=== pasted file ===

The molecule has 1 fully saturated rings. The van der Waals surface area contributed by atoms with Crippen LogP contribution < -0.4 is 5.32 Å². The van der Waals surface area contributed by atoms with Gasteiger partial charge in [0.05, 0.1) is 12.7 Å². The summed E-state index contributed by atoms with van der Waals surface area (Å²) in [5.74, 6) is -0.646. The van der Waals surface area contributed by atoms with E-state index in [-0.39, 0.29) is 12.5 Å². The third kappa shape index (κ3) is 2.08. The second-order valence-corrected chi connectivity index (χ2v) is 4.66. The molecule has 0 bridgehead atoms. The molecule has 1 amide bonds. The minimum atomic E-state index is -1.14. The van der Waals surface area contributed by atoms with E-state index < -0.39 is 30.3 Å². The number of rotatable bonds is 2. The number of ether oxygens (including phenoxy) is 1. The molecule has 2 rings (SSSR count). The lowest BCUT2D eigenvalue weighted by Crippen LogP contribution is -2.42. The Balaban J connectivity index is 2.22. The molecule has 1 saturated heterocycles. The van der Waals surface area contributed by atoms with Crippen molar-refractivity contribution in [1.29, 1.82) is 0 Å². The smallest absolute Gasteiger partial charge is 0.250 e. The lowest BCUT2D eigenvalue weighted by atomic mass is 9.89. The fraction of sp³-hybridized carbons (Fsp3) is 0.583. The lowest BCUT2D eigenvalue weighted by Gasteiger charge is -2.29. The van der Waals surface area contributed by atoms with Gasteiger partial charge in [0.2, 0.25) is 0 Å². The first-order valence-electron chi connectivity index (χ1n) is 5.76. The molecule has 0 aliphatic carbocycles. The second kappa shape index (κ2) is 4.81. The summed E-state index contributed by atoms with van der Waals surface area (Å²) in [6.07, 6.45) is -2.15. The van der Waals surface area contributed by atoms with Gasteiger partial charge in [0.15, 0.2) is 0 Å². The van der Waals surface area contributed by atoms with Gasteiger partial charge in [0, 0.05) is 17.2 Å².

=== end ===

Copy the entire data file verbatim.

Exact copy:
The molecule has 1 fully saturated rings. The van der Waals surface area contributed by atoms with Crippen LogP contribution < -0.4 is 5.32 Å². The van der Waals surface area contributed by atoms with Gasteiger partial charge in [0.05, 0.1) is 12.7 Å². The summed E-state index contributed by atoms with van der Waals surface area (Å²) in [5.74, 6) is -0.646. The van der Waals surface area contributed by atoms with E-state index in [-0.39, 0.29) is 12.5 Å². The third kappa shape index (κ3) is 2.08. The second-order valence-corrected chi connectivity index (χ2v) is 4.66. The molecule has 0 bridgehead atoms. The molecule has 1 amide bonds. The minimum atomic E-state index is -1.14. The van der Waals surface area contributed by atoms with E-state index < -0.39 is 30.3 Å². The number of rotatable bonds is 2. The number of ether oxygens (including phenoxy) is 1. The molecule has 2 rings (SSSR count). The lowest BCUT2D eigenvalue weighted by Crippen LogP contribution is -2.42. The Balaban J connectivity index is 2.22. The molecule has 1 saturated heterocycles. The van der Waals surface area contributed by atoms with Crippen molar-refractivity contribution in [1.29, 1.82) is 0 Å². The smallest absolute Gasteiger partial charge is 0.250 e. The lowest BCUT2D eigenvalue weighted by atomic mass is 9.89. The fraction of sp³-hybridized carbons (Fsp3) is 0.583. The lowest BCUT2D eigenvalue weighted by Gasteiger charge is -2.29. The van der Waals surface area contributed by atoms with Gasteiger partial charge in [0.2, 0.25) is 0 Å². The first-order valence-electron chi connectivity index (χ1n) is 5.76. The molecule has 0 aliphatic carbocycles. The second kappa shape index (κ2) is 4.81. The summed E-state index contributed by atoms with van der Waals surface area (Å²) in [6.07, 6.45) is -2.15. The van der Waals surface area contributed by atoms with Gasteiger partial charge in [0.15, 0.2) is 0 Å². The van der Waals surface area contributed by atoms with Gasteiger partial charge in [0, 0.05) is 17.2 Å².